STEM Foundation

Behind Every Good AI

There’s another one waiting to come!

The Artificial Intelligence (AI) market by 2030 is predicted to be $15.7 trillion (PWC AI-Predictions Report 2018). By any measure, this figure is immense. It reflects the enormity of what AI could mean for global economies in the decade ahead.

The sheer might of AI will reshape companies and societies in general, and in many ways that reshaping has already begun. With the rise of automated assistants (Alexa, Siri, Google) natural language interaction and use of thin layers of artificial intelligence is common place in our daily lives. Automated systems in banking and finance, insurance and retail customer care are prevalent to reduce human repetition, boost productivity and focus human engagement on tasks of a higher value.

The cause célèbre of recent months has been autonomous systems. Automotive the area of focus causing disruption across markets, not least in the perception of the buyer public. The future of unmanned vehicles of any type used on land, sea or in air is one that is undoubtedly inextricably intertwined with the growing maturity of AI systems, and how far that envelope of deep intelligence can be stretched.

But first, let’s take a step back before we all lose ourselves in apocalyptic visions of a future run by machines.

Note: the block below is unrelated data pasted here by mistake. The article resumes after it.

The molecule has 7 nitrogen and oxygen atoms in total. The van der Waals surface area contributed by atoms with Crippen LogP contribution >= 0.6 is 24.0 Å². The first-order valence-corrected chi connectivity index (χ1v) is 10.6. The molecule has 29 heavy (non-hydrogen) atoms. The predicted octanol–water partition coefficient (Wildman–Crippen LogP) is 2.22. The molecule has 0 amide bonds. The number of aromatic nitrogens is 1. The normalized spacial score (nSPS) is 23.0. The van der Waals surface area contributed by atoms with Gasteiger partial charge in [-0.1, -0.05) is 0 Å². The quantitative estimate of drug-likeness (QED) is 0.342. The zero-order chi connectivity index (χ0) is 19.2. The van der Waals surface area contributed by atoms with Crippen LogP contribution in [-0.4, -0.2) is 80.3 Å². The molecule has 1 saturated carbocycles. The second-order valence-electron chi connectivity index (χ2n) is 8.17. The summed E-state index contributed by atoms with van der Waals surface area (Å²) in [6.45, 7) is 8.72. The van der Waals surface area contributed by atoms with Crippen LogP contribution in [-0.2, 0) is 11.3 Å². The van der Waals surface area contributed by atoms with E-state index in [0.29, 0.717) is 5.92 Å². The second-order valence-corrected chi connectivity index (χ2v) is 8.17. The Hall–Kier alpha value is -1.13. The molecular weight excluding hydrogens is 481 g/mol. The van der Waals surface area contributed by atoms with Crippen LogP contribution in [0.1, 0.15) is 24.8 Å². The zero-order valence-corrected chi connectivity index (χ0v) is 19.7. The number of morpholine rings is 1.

Much has been pondered on the human-level intelligence that AI can be equated to today. By some AI is regarded as an infant. Others see AI as having attained mature adult human levels of intelligence. However, such trains of thought focus on vast towers of intelligence and pre-programmed intelligence. Human level intelligence in fact goes much farther than being just a skill, and as great as these Artificial General Intelligence systems are, they still lack a lot of intelligence that one would expect an infant to have.

For businesses today, AI is a minefield of misnomers. Every tech consultant is seeing money signs, and this situation isn’t helped by the fact that there is currently no law on what can be officially termed as AI. In the new gold rush, any intelligent algorithm worth its salt can be termed AI. It is therefore, important for any organisation to understand what AI means for them and how growth objectives can be placed around its implementation.

AI can be segmented into the following seven areas of intelligence focus:

  1. Small chunks of intelligence embedded in larger software systems. These do not resemble larger forms of intelligence.
  2. Narrow towers of intelligence. This is where the machine performs comparable to or even outperforms human-level intelligence e.g. data analytics or playing games such as Go and Chess.
  3. Weak forms of learning that require significant human assistance or training e.g. image or pattern recognition, also known as machine learning (ML).
  4. Deep Learning where the machine performs extremely well, but this type of AI requires very careful setup with ground rules and pre-programming of basic logic. It was previously known as neural networks.
  5. Pre-programmed intelligence systems such as natural language processing (NLP) or data analysis.
  6. Thin layers of intelligence, including the current types of intelligent digital assistants appear to be amazing however only in a rather superficial sense, answering only basic questions and performing basic tasks.